I know of nib danger, ,unlers that our fhip isG
litile leaky, and tha; i azlcnd lh4ll bk rttifie
as A
127 img127.jpg
C P U S O :17'
a4 fdon as ptfF.blec. I believe, faid he, you wilt
fiffl 6ther efaployment. The L wn of Carm-
btdia is abbdt 1o leagues higF'er, and thriiee
Leagues on this fe lie three Dutch and two
EAgligih iips. and, \Vill you veniu're up farther
iilo the river, without Cnnfudering wlhether
you liave" force eocgh to fight them Aill ?
1 knew ihot what he meant by this difcou'ffe,
aYfd Trrning- fh,-rt upoa him, Sir, [aid I, I
-'nov r.o reason I have to be afraid eilher of
the Dutch or Enghfl'h : Lam no interloper, and.
Wbat bulifiefs then can they hae with me r
Well, lays the man, if my advice is of rno
weight wir'i vou, voi may take your own way :
however. I am vecy ferry ),u should be to
mrirclh an ernemy ro yourself; 1 widlI be plain
wth you : unLefl you put to feaimnmediatel you
Will'bf, attacked by five long boat. s full 4,f armed
mci, and ,ousletf hanged for a pirate if you
afe taken"; and, Sir, I thought fuch a piece of
intiel'.igence deferred b-tter treatment. Sir,
laid I, you flihall not find n.e ungrateful ret
me big you therefore to explain youl|-lf, and
I will put to lea imrmeda'ely. \W'hy then, in
Fort, the matt is this: Yuu kno\* very well
that Vtot Cqpnain. with 'hree of hia men, wtre
killed by the MNflalagans, and that you, or lc.,oe
rahers that were on board, ian away with the I
fli-p, an] are turned pirate;. Niw, Sir, this
is rhe tfubltance of what I ha'ave to fav, I cabn
only, father allure you. that iF they canlay
their hand', on you, they iatIl execute you
wi thr.; ccei rr:ry.
Sir. nid I. t'"'u!t no m.n came more haon-
elliy b, thi: 1i';p thati I Cid. t a; \vou epre-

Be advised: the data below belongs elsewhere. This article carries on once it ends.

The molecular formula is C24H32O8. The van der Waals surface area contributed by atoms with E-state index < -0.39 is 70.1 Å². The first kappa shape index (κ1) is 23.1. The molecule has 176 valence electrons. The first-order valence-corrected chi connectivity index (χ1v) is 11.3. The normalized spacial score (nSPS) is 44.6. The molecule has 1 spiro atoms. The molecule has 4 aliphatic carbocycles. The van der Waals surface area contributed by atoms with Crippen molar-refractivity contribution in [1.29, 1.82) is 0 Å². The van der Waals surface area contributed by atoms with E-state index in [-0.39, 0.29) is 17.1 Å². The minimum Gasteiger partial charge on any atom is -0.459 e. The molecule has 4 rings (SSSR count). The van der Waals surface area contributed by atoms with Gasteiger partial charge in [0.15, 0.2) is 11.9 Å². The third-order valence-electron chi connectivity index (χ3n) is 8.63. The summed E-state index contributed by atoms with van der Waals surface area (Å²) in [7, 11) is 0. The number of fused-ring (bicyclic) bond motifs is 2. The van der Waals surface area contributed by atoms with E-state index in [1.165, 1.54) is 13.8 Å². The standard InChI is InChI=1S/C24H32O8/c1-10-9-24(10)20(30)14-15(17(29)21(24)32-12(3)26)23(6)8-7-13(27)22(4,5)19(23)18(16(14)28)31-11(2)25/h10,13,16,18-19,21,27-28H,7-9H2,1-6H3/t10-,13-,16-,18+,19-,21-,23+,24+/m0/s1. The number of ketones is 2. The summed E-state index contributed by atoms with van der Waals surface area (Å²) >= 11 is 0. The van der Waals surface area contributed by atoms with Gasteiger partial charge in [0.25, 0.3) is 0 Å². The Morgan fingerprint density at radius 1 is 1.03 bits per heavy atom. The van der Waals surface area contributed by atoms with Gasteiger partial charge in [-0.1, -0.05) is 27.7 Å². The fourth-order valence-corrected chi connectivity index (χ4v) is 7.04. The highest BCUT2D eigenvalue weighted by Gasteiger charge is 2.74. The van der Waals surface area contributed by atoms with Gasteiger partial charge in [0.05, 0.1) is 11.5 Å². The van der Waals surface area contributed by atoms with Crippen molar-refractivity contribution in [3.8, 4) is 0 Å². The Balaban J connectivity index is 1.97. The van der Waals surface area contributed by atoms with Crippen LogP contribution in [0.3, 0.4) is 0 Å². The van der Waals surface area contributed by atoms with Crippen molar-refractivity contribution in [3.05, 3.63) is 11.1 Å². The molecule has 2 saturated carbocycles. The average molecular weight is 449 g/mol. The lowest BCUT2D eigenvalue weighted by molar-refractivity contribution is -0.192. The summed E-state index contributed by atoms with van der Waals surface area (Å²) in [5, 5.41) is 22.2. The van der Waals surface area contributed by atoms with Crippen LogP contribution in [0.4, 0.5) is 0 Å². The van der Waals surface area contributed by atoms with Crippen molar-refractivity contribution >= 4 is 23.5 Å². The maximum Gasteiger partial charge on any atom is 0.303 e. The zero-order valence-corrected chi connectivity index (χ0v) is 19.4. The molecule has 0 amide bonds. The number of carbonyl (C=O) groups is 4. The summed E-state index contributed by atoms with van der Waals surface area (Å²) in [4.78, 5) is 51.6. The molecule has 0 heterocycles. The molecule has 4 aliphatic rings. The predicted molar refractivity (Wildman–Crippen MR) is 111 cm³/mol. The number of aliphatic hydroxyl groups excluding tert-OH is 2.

IcnL the m -.'tr, I think I )ui.i1t Lo b, upo.n my
t guard,
/
128 img128.jpg
a122 R B I N S O N
guard, and I heartily thank you for your in.
formation. Come faid he, it is no matter for.
ceremonies; if you value your own lie and
the lives of your men, get out to fea as filt as,
you can. I am very well fatisfied faid I, it
your fincerity and the fervice you have dona
me, Pray therefore tell me what recompence I
hall make you ? Only take me with you, fEid
he, and if you find what I have told you t.. be
true, I refer myfelf for a recompence tu your t
generofity. (.
So reafonable did this appear in every par- f.
ticular, that we went immediately on ioard-
together, where we were no fooner entered, :
but my partner welcomed mre with th joyNful
news that they had flopped the leak. I am
glad of th4,;faid I ; but come let us make all
the hafte we can to weigh anchor ; but whilft
we were buiv in that, a failor called to the I
Captaitx, and told him there were floops cum- i
ing after us ; upon which the Captain taking
,his profpefive glafs, and looking out, Lw fih e
floops full of armed men, in full chafe after. l
us; upon which he immediately fert ,one of v
the sailors to give us notice. Very wclH, faid t
1, I am fully convinced there is fom-eting in '
it : and fo I went upon the deck, and tLI1. thc.k 6
men they were in danger of having the flhip
feized, and being executed as pirate and r..
afked them if they would faithfully I.I,.d by t"